So movie rating wise, i'll say 3.006 Atomic Breaths of Awesomeness!
My turn:
Behold Barugon: the only monster born because some guy had athlete's foot. 
And what's with the name, Daiei?  Obviously, you were trying to capitalize on the previous year's movie monster, Bar*A*gon.  I mean, look at the poster from Frankenstein Conquers the World:

Same.  What the Zigra? 
To the movie itself ... it's pretty damn dark for this stretch of Gamera films.  No cutesy (annoying) kids ... no humor whatsoever.   
Other than being dark, the human side of things drags on far too long.  You get a recap of Gamera at the beginning, followed by a quick attack on a dam by the turtle.  Then it's 35 minutes of guys looking for an opal and one bad guy scheming to get it.  Then, thanks to the aforementioned dude's athlete's foot infrared treatment lamp, the opal hatches Barugon. 
His initial attack looks great.  There's a grittiness, almost, to the way it's shot.  It's dark and well done.   And then he unleashes his weapons. 
When the Gamera people want to get goofy, brother, they get goofy.  There's his super extend-o-tongue which somehow also emits a freezing vapor cloud.  But that's not sufficiently silly.  No.  "Let's have him shoot a giant energy rainbow from his back."  So they did.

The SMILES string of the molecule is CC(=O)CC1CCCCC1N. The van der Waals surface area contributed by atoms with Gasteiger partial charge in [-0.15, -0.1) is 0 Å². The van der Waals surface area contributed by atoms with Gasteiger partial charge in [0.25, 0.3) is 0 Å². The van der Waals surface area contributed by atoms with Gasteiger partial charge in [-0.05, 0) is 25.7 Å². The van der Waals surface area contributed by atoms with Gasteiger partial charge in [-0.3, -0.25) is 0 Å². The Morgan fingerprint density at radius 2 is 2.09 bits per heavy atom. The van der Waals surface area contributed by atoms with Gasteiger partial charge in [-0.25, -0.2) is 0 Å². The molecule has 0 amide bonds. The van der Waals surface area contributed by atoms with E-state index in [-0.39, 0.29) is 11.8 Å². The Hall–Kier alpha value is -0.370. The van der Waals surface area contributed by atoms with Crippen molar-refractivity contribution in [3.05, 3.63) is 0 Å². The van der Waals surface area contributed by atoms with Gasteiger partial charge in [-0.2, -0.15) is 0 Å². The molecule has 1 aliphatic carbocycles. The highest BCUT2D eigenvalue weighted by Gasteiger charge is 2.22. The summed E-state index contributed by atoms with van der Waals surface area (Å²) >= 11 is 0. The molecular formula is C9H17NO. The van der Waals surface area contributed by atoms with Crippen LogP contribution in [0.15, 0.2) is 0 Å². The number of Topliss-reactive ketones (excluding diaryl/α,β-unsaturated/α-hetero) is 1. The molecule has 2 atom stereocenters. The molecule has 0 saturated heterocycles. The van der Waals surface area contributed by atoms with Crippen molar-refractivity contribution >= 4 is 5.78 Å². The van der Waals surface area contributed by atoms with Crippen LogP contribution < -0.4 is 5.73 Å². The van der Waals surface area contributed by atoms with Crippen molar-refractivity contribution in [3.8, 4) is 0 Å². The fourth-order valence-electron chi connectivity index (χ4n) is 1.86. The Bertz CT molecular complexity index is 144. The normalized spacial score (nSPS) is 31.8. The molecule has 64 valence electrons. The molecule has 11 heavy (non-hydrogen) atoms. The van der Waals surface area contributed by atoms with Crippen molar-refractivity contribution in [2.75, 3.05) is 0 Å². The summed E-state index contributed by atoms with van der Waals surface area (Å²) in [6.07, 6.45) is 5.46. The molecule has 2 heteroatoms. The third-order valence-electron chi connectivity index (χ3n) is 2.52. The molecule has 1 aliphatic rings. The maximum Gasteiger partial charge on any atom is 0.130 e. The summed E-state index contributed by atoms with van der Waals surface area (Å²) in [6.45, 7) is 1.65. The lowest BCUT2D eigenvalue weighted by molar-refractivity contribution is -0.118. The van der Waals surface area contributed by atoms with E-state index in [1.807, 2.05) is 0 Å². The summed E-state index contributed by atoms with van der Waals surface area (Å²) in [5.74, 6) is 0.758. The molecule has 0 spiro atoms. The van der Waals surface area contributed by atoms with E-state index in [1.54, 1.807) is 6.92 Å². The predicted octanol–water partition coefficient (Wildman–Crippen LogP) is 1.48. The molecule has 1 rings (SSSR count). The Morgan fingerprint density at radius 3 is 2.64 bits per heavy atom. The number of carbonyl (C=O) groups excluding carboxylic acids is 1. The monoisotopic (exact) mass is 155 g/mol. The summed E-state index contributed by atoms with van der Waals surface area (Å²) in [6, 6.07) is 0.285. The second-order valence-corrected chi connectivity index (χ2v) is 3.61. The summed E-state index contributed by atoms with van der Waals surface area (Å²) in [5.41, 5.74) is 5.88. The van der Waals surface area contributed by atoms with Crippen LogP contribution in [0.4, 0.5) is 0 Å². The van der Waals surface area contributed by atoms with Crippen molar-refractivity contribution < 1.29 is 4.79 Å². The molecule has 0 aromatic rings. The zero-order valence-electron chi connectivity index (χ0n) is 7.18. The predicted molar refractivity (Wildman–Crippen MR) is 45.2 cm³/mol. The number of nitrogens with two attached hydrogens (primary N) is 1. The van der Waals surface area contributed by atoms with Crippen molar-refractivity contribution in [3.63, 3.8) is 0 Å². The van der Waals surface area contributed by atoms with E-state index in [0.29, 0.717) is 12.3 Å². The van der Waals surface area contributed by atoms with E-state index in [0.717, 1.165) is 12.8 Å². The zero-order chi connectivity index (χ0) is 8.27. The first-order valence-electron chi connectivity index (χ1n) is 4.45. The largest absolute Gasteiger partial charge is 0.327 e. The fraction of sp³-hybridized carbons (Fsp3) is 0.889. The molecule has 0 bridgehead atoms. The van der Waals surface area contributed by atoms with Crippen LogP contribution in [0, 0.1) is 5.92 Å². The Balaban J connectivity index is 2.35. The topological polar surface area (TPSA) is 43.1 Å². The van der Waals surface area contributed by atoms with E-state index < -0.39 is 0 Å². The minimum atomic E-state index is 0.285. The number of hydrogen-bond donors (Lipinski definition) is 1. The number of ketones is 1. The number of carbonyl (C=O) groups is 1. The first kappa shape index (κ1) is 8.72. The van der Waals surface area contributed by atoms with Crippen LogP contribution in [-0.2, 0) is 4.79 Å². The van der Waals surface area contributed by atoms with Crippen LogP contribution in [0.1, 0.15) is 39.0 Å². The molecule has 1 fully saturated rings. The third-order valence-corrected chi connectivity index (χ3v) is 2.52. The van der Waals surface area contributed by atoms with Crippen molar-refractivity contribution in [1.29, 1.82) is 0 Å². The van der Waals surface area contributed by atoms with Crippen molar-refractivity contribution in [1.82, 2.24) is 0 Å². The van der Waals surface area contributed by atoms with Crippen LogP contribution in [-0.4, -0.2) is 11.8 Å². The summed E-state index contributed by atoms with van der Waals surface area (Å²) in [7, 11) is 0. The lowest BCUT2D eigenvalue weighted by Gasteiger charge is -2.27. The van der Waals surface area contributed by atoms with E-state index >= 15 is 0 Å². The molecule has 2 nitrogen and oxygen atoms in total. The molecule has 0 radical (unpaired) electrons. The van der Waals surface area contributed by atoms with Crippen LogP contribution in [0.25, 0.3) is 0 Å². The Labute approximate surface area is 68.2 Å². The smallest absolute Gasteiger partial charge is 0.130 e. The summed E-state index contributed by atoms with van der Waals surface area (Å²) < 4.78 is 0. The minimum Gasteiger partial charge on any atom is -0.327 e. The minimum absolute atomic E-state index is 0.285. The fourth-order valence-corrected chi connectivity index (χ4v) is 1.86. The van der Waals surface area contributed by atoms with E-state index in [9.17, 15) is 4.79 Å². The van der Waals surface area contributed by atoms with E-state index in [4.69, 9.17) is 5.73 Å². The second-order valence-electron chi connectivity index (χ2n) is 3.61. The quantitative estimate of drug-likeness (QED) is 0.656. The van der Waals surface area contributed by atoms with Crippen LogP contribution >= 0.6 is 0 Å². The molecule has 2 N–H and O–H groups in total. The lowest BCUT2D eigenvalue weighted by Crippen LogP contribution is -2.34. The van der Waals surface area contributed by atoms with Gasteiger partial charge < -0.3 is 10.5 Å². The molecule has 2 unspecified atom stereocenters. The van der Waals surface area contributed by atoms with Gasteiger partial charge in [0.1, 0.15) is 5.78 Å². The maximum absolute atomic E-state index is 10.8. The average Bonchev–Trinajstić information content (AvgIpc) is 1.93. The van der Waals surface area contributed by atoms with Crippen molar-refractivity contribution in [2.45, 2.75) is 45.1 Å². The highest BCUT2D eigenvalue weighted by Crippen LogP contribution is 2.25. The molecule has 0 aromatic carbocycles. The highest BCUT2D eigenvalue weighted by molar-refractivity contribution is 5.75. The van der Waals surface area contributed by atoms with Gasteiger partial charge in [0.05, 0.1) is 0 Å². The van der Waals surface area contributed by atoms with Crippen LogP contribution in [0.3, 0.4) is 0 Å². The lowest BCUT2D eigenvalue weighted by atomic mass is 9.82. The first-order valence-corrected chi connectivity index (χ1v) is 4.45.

There's something kinda funny about this dark movie having a monster that shoots rainbows in it. 
This movie also starts the traditional structure of how the monster fights go. 1) Antagonist monster appears and attacks, 2) Gamera confronts and is wounded/incapacitated, 3) antagonist continues attack after humans wring their hands, 4) Gamera recovers and defeats foe.  We also get the first spouting of kaiju blood, too.  Gamera will bleed gallons of mint green paint in films to come, but Barugon oozes first here.  Purple, of course. 
Then there's some plans about using shiny things to attract Barugon and using helicopters to make it rain (but not with singles) ... It gets even more dull than the first stretch of the film with that murderous fungal-footed thief.  The only highlight, really, is when that thief is snatched up by the monster's surprisingly dexterous tongue.  Then they build Archimedes Death Ray to give him blistery, purple-bloodied wounds.  Gamera wakes up, natch, and drowns him.  Ta-da. 
Gamera vs. Baragon ... "God of Rainbows," indeed.  3 out of five atomic breath blasts.
Here's the trailer:

Here are some of best moments from its appearance on MST3K:

Up next, the first film in the Daimajin trilogy.  We've never seen it before, so we're excited.